“We must look at the structure, systems and practices in our society to understand the root cause of these inequities, which really have much to do with a long history of institutional racism. And that’s resulted in — and continues to result in — fewer resources and opportunities that are needed for optimal health and well-being,” Ferrer said. She thanked “everyone who’s been on the front lines for this last week, standing to end racism and oppression.”


Health disparities that have led black people to be sicker and caused them to die younger than white people have persisted since the founding of the United States, Dr. Mary Bassett, a former health commissioner for New York City and professor of Harvard’s T.H. Chan School of Public Health, said recently.

Dr. Christina Ghaly, director of health services of L.A. County, agreed that the disproportionate impact of the coronavirus on minorities “is due to the long-standing structural and systemic racism that is apparent in multiple aspects of our society.”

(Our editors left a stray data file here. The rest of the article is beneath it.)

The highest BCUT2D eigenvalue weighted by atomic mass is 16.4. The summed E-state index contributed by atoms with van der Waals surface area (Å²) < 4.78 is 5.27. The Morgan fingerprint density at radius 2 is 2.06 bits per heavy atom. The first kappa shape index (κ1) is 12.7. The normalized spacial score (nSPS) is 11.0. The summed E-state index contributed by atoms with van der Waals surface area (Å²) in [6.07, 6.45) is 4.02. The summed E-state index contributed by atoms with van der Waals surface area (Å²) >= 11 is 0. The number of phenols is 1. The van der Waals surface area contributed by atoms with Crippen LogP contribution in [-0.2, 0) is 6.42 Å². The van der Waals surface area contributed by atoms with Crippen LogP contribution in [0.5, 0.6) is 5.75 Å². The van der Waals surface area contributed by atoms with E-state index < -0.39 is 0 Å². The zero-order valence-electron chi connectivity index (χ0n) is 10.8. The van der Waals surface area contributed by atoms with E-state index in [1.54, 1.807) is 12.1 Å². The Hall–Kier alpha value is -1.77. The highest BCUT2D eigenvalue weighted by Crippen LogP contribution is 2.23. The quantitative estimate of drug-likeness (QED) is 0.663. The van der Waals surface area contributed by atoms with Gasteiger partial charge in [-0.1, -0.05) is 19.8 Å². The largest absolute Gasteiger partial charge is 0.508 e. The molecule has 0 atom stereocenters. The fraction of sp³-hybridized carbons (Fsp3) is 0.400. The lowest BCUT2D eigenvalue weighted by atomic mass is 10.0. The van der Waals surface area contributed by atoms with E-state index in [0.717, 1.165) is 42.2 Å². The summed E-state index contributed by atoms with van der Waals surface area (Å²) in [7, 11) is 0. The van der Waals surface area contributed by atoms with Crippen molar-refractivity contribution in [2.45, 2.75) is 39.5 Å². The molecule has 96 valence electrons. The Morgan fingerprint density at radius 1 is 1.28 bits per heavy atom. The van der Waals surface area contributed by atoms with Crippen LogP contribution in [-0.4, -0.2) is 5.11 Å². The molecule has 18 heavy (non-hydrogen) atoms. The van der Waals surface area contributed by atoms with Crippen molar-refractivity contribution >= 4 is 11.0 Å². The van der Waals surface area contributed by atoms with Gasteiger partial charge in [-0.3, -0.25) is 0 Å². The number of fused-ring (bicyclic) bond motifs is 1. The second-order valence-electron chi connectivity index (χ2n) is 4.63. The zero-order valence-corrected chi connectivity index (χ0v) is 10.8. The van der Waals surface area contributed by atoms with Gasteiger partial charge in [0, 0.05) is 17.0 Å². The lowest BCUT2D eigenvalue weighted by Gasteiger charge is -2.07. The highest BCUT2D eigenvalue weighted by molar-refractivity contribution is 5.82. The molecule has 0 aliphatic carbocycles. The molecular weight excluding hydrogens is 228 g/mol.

Increasing testing in minority neighborhoods

She said the county is focused on trying to ramp up testing sites in areas that especially need it, and connect those who are found to be positive with clinical care. One county testing site at the Charles R. Drew University of Medicine and Science in Willowbrook, south of Watts, is staffed by workers from the Martin Luther King Jr. Outpatient Center and connects people with the outpatient center or other clinics.